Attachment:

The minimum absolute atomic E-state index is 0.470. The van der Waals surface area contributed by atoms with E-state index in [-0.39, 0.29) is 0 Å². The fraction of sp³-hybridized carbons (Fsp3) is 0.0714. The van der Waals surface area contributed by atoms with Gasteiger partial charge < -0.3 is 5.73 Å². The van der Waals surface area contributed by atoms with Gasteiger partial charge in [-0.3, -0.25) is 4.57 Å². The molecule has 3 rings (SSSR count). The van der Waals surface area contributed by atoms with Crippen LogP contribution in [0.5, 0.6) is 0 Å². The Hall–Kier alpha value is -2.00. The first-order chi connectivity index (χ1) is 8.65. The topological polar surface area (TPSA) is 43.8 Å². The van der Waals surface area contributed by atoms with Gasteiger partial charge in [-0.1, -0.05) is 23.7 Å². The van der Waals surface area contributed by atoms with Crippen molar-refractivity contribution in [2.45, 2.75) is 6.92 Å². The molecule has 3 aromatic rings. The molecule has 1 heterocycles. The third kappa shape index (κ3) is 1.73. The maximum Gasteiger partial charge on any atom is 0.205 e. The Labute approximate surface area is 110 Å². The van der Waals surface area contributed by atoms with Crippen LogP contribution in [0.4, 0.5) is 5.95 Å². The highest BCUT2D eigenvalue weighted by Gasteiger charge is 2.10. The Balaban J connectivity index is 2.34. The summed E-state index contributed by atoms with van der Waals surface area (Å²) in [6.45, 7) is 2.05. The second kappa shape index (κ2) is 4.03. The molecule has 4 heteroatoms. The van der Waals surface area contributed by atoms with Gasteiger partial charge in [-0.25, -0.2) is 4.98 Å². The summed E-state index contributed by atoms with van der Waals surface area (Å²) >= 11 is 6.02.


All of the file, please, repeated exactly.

The minimum absolute atomic E-state index is 0.470. The van der Waals surface area contributed by atoms with E-state index in [-0.39, 0.29) is 0 Å². The fraction of sp³-hybridized carbons (Fsp3) is 0.0714. The van der Waals surface area contributed by atoms with Gasteiger partial charge < -0.3 is 5.73 Å². The van der Waals surface area contributed by atoms with Gasteiger partial charge in [-0.3, -0.25) is 4.57 Å². The molecule has 3 rings (SSSR count). The van der Waals surface area contributed by atoms with Crippen LogP contribution in [0.5, 0.6) is 0 Å². The Hall–Kier alpha value is -2.00. The first-order chi connectivity index (χ1) is 8.65. The topological polar surface area (TPSA) is 43.8 Å². The van der Waals surface area contributed by atoms with Gasteiger partial charge in [-0.1, -0.05) is 23.7 Å². The van der Waals surface area contributed by atoms with Crippen molar-refractivity contribution in [2.45, 2.75) is 6.92 Å². The molecule has 3 aromatic rings. The molecule has 1 heterocycles. The third kappa shape index (κ3) is 1.73. The maximum Gasteiger partial charge on any atom is 0.205 e. The Labute approximate surface area is 110 Å². The van der Waals surface area contributed by atoms with Crippen LogP contribution in [0.4, 0.5) is 5.95 Å². The highest BCUT2D eigenvalue weighted by Gasteiger charge is 2.10. The Balaban J connectivity index is 2.34. The summed E-state index contributed by atoms with van der Waals surface area (Å²) in [6.45, 7) is 2.05. The second kappa shape index (κ2) is 4.03. The molecule has 4 heteroatoms. The van der Waals surface area contributed by atoms with Gasteiger partial charge in [-0.25, -0.2) is 4.98 Å². The summed E-state index contributed by atoms with van der Waals surface area (Å²) >= 11 is 6.02.